Johnson Matthey Technol. Rev., 2018, 62, (4), 395
STEPWISE Project: Sorption-Enhanced Water-Gas Shift Technology to Reduce Carbon Footprint in the Iron and Steel Industry
An introduction to the project, its aims and its technology
- H. A. J. (Eric) van Dijk*
- ECN part of TNO, Westerduinweg 3, NL 1755 LE, Petten, The Netherlands
- Paul D. Cobden
- ECN part of TNO, Westerduinweg 3, NL 1755 LE, Petten, The Netherlands
- Liliana Lukashuk
- Johnson Matthey, PO Box 1, Belasis Avenue, Billingham, Cleveland, TS23 1LB, UK
- Leon van de Water
- Johnson Matthey, PO Box 1, Belasis Avenue, Billingham, Cleveland, TS23 1LB, UK
- Magnus Lundqvist
- Swerea Mefos, Aronstorpsvägen 1, 974 37 Luleå, Sweden
- Giampaolo Manzolini
- Politecnico di Milano, Piazza Leonardo da Vinci, 32, 20133 Milano, Italy
- Calin-Cristian Cormos
- Universitatea Babeș-Bolyai, Strada Mihail Kogălniceanu 1, Cluj-Napoca 400084, Romania
- Camiel van Dijk
- Kisuma Chemicals, Billitonweg 7, 9641 KZ Veendam, The Netherlands
- Luca Mancuso
- Amec Foster Wheeler Italiana Srl, Via S. Caboto, 15, 20094 Corsico, Milano, Italy
- Jeremy Johns
- Tata Steel UK Consulting Ltd, PO Box 30, Stephenson Street, Newport, South Wales, NP19 0RB, UK
- David Bellqvist
- SSAB, Svartöns Industriområde, 971 88 Luleå, Sweden
- *Email: firstname.lastname@example.org
Industrial processes contribute significantly to global carbon dioxide emissions, with iron and steel manufacturing alone responsible for 6% of the total figure. The STEPWISE project, funded through the European Horizon 2020 (H2020) Low Carbon Energy (LCE) programme under grant agreement number 640769, is looking at reducing CO2 emissions in the iron and steel making industries. At the heart of this project is the ECN technology called sorption-enhanced water-gas shift (SEWGS), which is a solid sorption technology for CO2 capture from fuel gases such as blast furnace gas (BFG). This technology combines water-gas shift (WGS) in the WGS section with CO2/H2 separation steps in the SEWGS section. Scaling up of the SEWGS technology for CO2 capture from BFG and demonstrating it in an industrially relevant environment are the key objectives of the STEPWISE project, which are achieved by international collaboration between the project partners towards design, construction and operation of a pilot plant at Swerea Mefos, Luleå, Sweden, next to the SSAB steel manufacturing site.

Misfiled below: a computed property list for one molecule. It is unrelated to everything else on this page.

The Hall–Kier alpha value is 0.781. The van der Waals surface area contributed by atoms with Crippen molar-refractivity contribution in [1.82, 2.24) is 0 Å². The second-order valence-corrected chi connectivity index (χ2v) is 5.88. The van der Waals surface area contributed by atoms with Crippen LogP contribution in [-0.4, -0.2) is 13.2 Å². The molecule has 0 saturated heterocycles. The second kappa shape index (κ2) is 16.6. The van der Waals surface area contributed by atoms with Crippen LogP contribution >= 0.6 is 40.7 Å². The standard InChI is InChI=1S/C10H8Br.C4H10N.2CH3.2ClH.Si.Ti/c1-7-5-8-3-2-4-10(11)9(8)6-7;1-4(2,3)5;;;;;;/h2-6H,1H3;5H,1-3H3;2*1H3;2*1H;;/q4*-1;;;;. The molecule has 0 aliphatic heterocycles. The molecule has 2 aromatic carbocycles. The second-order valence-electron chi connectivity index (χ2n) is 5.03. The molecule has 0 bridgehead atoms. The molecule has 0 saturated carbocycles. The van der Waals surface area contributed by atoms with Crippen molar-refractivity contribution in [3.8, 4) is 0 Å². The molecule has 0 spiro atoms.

Industrial processes contribute significantly to global CO2 emissions. As an example, the current iron and steel manufacturing process, being very energy and carbon intensive (on average 2.3 tCO2 tcrude steel –1), is responsible alone for an annual output of ~2.5–3.0 GtCO2 yr–1 (1). This represents 6% of total global CO2 emissions and 16% of total industrial CO2 emissions. With the Paris Accord and near-global consensus on the need for action on emissions, it is imperative that each industrial sector looks into the development of solutions towards improving energy efficiency and decreasing CO2 output. To reduce the carbon footprint during steel production, steel manufacturing companies are exploring different technological options, such as using hydrogen instead of coal for iron ore reduction, electrolysis of iron ore, replacing coal by bio-coal (for example residual products from forestry operations), carbon capture and storage (CCS) as well as carbon capture and utilisation (CCU) technologies (2). Among different options for decreasing CO2 emissions, CCS and CCU technologies have the advantage because they do not require modification of the current steel production process. In addition, captured CO2 and H2 can be further utilised to produce high value chemical products, such as ‘green’ methanol, dimethyl ether, ammonia and contribute to revenue generation (2). Therefore, the interest of steel making companies in CCS and CCU technologies has been growing significantly in recent years and is a topic of many research programmes and projects.